bank in Pueblo, Colorado. Bill considered them to be among his best
efforts. They remain jewel-like examples of the artist’s output at the
apex of his career.
Also notable, Bill painted four large landscape murals on canvas, the Four Faces of the West. These were originally installed as an exhibit for The Museum of Westward Expansion located under the Gateway to the West Arch in St. Louis, Missouri. Representing views of the West that would have been encountered by the Louis and Clark Expedition, the murals are now a permanent fixture at the National Park Service headquarters at the Department of the Interior in Washington D.C.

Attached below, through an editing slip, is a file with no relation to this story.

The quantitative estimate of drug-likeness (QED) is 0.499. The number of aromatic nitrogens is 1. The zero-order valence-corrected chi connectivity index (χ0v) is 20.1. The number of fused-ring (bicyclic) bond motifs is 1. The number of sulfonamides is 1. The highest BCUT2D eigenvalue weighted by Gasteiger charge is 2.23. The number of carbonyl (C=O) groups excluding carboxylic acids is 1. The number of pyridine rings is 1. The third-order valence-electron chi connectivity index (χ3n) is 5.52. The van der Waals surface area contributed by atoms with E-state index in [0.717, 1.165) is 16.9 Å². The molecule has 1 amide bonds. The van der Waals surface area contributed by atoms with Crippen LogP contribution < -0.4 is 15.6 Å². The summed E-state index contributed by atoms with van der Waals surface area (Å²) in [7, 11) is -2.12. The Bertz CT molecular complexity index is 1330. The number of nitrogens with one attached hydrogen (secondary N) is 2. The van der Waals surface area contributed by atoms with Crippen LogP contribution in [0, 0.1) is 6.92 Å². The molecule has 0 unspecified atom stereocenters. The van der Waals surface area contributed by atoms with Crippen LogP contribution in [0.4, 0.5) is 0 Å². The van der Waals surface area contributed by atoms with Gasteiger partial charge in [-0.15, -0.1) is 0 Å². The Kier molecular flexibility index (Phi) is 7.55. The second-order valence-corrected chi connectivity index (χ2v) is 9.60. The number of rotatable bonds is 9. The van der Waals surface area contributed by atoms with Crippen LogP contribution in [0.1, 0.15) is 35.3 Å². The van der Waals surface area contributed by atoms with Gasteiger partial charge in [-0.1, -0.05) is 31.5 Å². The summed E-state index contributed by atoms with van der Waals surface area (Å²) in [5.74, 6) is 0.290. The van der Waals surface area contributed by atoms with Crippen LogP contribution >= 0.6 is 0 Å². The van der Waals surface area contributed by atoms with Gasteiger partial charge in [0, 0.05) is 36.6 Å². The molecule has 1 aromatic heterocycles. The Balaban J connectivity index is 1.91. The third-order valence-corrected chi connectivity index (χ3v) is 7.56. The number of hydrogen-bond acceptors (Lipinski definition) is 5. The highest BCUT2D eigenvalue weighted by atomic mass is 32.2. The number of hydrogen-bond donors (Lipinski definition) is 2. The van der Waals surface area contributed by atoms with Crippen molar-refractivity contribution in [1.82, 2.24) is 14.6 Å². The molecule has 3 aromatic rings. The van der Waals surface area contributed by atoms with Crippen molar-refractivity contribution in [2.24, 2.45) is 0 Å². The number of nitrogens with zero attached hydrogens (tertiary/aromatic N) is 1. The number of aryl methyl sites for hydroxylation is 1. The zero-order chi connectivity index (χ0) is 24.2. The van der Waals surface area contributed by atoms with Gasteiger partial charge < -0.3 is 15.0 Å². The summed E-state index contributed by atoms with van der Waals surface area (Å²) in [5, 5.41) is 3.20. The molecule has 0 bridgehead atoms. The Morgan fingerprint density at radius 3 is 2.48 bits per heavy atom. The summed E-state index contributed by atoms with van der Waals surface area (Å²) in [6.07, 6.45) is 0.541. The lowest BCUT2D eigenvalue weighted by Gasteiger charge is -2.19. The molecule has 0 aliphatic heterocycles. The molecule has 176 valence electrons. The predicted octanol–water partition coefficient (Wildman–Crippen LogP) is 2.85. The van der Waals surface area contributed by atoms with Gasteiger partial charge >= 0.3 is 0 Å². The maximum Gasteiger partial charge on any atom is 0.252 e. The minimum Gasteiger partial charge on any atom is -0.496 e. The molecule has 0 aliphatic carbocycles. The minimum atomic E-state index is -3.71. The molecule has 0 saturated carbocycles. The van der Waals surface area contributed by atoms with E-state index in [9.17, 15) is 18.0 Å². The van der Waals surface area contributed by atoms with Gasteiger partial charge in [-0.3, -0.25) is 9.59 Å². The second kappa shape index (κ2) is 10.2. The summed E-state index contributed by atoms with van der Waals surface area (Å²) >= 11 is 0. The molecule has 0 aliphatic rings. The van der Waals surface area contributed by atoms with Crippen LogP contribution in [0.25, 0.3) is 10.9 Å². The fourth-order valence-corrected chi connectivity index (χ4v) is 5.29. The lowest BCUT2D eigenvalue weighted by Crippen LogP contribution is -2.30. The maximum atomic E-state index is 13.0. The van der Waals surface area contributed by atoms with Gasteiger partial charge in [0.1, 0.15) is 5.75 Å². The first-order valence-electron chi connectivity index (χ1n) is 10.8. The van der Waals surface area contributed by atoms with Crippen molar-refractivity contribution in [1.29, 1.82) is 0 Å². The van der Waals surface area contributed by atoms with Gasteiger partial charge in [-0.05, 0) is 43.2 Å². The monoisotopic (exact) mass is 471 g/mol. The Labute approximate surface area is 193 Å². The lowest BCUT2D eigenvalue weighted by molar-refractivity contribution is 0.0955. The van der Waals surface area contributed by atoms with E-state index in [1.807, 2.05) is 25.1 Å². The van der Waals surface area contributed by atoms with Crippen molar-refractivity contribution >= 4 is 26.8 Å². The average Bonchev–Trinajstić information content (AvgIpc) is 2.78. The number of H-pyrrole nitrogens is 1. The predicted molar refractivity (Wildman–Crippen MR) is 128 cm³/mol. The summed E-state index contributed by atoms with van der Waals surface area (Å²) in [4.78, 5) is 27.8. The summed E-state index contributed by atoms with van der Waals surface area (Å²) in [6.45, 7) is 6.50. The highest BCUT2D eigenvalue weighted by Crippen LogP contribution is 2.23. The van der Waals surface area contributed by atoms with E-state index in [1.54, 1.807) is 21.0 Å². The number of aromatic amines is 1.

In addition to his enormous murals and many smaller paintings, he explored a diverse range of media, including pencil and charcoal drawings, photographs, woodcuts, lithographs, silkscreens, and bronze reliefs. His approach and techniques were innovative. For example, in his student days at the National Academy of Art and later at the Yale, he perfected the art of drawing and painting postage-stamp-sized “candid” images on calling cards, capturing the likeness of un-posed subjects in minutes.
Back during World War II, Bill was a soldier artist fortunate enough not to be called into action. He put his skills to work painting portraits of the top-brass and creating posters and murals in support of the war effort. During most of the War years, he was stationed at Williams Field, near Phoenix, and later at Fort Sumner, New Mexico.